Perhaps the perfect COVID fantasy read that shows how communities can work to save one another. Appropriate for ages 4-6.
Leo lived with his father in a blue house that they loved. The paint may have been peeling, there may have been leaks, and it might shake when the wind blew, but the house was theirs. It was cold in the winter, but Leo and his dad just baked pies to keep the kitchen warm and had dance parties in their hats and scarves. The house had a big garden and a yard where Leo loved to spend all day playing. But their neighborhood was changing, and eventually it was their house that needed to be knocked down. They got evicted by their landlord and had to move. Leo was very angry, and his father let him express it with angry music but they still needed to pack. After painting their farewell on the walls, they left and moved into a white house, a house that didn’t feel at all like home. But perhaps they could make it feel better after all.
There is so much to love about this picture book with its look at the cost of new construction on a neighborhood and a family. It is also a book that celebrates this small family of a dad and son and the way they deal with forced changes in their lives. The focus here is on quality of life rather than wealth, on home rather than real estate, on love rather than land. The story shares these ideals of simple living without preaching, never pushing them, just showing how a life focused on love looks.
Wahl’s art is marvelous. The end pages of the book show the full neighborhood that this little family lives in. Then readers get to see their home with its rambling garden, laundry on the line, trampoline and rather ramshackle house. It’s a home filled with delights of home-baked pies, rock music, dancing and togetherness. The long-haired little boy and his father are marvelously modern with an engaging nod towards simpler times throughout the images.
Richly illustrated, this picture book focuses on love and simple joys. Appropriate for ages 3-5.
Papi is strong, because he works hard all day long as a bricklayer. He builds walls, spreading the mortar, tapping the brick in place, and scraping the drips. He climbs high on scaffolds. Luis doesn’t mind heights either, climbing to the top of the jungle gym. They have a dream of a their own house, but it’s a “someday” dream. Father and child have the same lunches of empanada and horchata. Then both head back to work and school. At night, Papi returns home, hot and tired. On Saturday, Papi has a surprise. After a long drive, they pull up to a brick house, their new always home!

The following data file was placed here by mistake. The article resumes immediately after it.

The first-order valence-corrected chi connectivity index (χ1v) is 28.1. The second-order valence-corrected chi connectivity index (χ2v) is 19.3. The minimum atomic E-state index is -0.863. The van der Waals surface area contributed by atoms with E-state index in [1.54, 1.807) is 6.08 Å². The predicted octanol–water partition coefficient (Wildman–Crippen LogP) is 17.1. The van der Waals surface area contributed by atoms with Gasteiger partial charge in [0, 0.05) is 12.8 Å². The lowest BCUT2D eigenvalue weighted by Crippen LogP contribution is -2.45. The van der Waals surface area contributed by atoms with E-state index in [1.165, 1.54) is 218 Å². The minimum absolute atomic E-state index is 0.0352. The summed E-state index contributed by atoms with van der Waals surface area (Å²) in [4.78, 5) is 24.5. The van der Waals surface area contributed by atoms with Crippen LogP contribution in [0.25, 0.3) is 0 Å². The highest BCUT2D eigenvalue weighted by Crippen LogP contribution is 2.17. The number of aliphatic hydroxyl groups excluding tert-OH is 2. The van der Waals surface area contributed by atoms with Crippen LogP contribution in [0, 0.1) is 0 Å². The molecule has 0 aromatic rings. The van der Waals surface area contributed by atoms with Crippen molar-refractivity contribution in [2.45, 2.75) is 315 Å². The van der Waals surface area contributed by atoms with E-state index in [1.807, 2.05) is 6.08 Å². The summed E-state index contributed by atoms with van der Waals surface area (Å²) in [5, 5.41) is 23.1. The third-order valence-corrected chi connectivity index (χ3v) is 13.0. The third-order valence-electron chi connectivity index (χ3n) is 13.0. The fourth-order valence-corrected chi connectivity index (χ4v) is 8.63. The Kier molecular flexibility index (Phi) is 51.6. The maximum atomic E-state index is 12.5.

Told in simple language just right for smaller children, this book speaks to the hard work, resilience and patience it takes to create a home. Sheffield cleverly uses repetition in her text and mirrors the experience of father and son throughout their day.
The design of the book is exceptional. She has created the illustrations from photographs, collage and digital painting. She also notes that Luis and his father are formed from photographs of bricks, strong and resolute. The warm color palette is brightened with blue skies. The city skyline is formed from bricks as well as words like “dream” and “build.”
Strong and vibrant. Appropriate for ages 3-5.
Reviewed from e-galley provided by Nancy Paulsen Books.
The little blue cottage on the bay waited patiently every year for the little girl to return. She came with the warmer weather, taking up her place in the window seat and looking out at the water. The cottage was her favorite place, filled with dolphins, seagulls, swimming and boats. When fall came, the little girl and her family left once again, leaving the cottage to face winter. Still, summer came each year and the girl arrived, growing ever bigger. Eventually though, she and the family stopped coming, leaving the blue cottage to fade to gray, empty and waiting for years. Then one day, the girl, now a mother, returned to her beloved cottage to repair it, repaint it a merry blue, and live in it once more.
Jordan’s text invites readers to really experience the seasonality of cottage life. She uses near rhymes and natural rhythms to share both the joy and loneliness of the cottage that mirrors the emotions of the humans in the story as well. The long seasons of neglect have a quiet dignity to them, while the triumphant return is a marvelous ending.